PROJECT SUMMMARY The annual meeting of Advances and Perspectives in Auditory Neuroscience (APAN; www.med.upenn.edu/APAN/) is a one-day satellite meeting of the annual meeting of the Society for Neuroscience; the first APAN symposium was in 2003. The typical attendance of APAN is ~225 people; mostly, graduate students, post-doctoral fellows, and other trainees. The primary Aim of APAN is to bring together the cohort of neuroscientists who are engaged in identifying the neural correlates (both cortical and sub-cortical) of auditory behavior ?including the perceptual, cognitive, and sensorimotor factors? that underlie communication, multisensory processing, and neural plasticity. Bringing together this group of scientists in this forum is critical because many of the theoretical approaches, techniques, and methodologies of this research field are relatively unique. Consequently, a focused symposium spurs the scientific enterprise in this important research area.
Our second Aim i s to facilitate meaningful and educational interactions between junior and senior neuroscientists throughout the program and to promote women and those in underrepresented groups in communicative and auditory neuroscience. In our selection criteria for oral presentations, we have consistently, since our inception, highlighted the contributions of junior scientists as well as women and those from underrepresented groups. In 2013, we established ?poster teasers? that give a cadre of junior scientists? opportunities to draw attention to their posters as a short oral presentation. In the previous grant cycle, we established a ?Young Investigator Spotlight? talk that features an outstanding junior scientist. In the current proposal, we are offering a second Spotlight talk and will increase the number of travel awards trainees to offset the cost of travel to APAN. Both of these changes facilitate a more inclusive APAN community. Finally, APAN is extremely relevant to the scientific mission of the NIDCD for a variety of reasons. For example, the majority of scientists at APAN are funded through an NIDCD mechanism and conduct basic research on communication, auditory processing, plasticity, and hearing prosthetics. Further, APAN provides an outstanding training opportunity for junior neuroscientists. Finally, the translational and clinical impact of many of the presentations is high due to their focus on fundamental mechanisms underlying auditory perception, whose dysfunction can lead to various hearing-related problems. We seek funding to continue this flagship conference.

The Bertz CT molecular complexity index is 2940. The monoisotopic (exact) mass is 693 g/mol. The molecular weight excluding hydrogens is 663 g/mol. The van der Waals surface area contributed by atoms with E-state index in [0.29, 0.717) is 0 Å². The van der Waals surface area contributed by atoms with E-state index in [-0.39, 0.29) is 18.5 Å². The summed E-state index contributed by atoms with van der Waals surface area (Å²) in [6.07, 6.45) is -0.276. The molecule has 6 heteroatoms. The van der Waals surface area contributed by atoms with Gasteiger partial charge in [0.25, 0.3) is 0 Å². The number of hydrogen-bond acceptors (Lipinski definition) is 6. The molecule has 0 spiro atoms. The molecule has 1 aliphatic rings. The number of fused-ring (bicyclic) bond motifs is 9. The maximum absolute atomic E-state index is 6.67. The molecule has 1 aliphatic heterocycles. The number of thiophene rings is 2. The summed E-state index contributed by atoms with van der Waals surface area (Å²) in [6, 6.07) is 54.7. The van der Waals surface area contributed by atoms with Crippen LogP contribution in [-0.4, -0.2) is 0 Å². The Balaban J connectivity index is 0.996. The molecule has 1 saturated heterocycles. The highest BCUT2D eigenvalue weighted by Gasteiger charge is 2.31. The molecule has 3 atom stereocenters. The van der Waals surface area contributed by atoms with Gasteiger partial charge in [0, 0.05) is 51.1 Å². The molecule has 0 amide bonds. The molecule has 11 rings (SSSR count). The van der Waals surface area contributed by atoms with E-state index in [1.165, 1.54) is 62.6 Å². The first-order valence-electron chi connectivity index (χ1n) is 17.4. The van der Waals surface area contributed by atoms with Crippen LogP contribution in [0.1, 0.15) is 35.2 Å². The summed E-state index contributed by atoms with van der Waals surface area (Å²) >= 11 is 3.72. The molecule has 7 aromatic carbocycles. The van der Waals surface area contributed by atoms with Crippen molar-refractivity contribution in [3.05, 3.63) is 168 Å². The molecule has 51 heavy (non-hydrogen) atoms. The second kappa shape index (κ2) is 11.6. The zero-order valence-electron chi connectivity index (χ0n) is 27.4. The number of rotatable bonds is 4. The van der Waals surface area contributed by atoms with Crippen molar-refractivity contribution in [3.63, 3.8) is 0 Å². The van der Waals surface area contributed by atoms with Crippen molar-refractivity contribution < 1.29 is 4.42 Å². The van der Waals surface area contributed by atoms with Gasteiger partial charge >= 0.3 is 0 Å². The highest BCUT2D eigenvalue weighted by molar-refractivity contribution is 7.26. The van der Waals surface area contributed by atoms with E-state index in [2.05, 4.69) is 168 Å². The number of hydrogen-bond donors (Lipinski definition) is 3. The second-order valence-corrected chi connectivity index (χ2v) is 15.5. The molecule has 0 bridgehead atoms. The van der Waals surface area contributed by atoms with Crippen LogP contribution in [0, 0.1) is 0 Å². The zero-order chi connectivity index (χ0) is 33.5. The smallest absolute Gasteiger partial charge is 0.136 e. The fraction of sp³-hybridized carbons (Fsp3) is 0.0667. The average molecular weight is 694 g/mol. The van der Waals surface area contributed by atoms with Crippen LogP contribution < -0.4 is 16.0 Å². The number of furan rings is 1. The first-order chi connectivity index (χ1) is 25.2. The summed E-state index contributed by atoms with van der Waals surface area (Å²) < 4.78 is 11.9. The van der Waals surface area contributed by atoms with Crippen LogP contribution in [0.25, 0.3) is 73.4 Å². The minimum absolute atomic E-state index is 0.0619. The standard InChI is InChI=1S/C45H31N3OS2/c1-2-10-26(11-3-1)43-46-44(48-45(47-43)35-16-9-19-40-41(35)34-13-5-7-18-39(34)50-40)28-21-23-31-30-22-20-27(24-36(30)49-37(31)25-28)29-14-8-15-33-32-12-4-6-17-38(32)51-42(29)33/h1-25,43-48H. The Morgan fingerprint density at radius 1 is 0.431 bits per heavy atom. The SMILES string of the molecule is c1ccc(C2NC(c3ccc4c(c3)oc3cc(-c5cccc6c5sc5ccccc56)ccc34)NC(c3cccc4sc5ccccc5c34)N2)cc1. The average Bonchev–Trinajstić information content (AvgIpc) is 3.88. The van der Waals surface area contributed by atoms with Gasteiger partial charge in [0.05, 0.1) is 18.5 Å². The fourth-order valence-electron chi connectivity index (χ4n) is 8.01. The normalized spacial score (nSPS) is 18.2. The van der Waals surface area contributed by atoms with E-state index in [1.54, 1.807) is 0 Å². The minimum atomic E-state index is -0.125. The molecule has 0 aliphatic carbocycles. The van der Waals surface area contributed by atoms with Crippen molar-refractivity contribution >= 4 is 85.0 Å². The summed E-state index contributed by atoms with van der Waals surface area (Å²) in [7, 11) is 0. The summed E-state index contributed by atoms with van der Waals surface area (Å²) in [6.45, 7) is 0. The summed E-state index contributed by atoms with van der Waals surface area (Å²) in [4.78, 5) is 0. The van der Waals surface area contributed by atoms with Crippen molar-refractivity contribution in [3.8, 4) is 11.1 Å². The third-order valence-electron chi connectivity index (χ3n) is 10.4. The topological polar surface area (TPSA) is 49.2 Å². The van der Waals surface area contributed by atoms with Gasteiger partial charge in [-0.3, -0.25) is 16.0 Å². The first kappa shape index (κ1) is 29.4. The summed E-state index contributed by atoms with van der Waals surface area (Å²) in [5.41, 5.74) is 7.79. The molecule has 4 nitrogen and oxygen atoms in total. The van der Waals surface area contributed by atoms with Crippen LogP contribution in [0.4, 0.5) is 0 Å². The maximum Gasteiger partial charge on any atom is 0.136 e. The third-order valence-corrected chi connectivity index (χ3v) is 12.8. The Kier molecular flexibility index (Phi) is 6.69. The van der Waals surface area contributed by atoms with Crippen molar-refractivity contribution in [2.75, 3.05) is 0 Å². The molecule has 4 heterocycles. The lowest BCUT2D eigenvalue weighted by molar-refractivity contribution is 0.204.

The translational and clinical impact of the APAN is high due to its focus on fundamental mechanisms underlying communication and auditory perception, whose dysfunction can lead to various aphasias and hearing-related problems. APAN has become the premier venue for disseminating and forging collaborations on these key scientific issues. It also provides an opportunity for fostering and developing the next generation of scientists.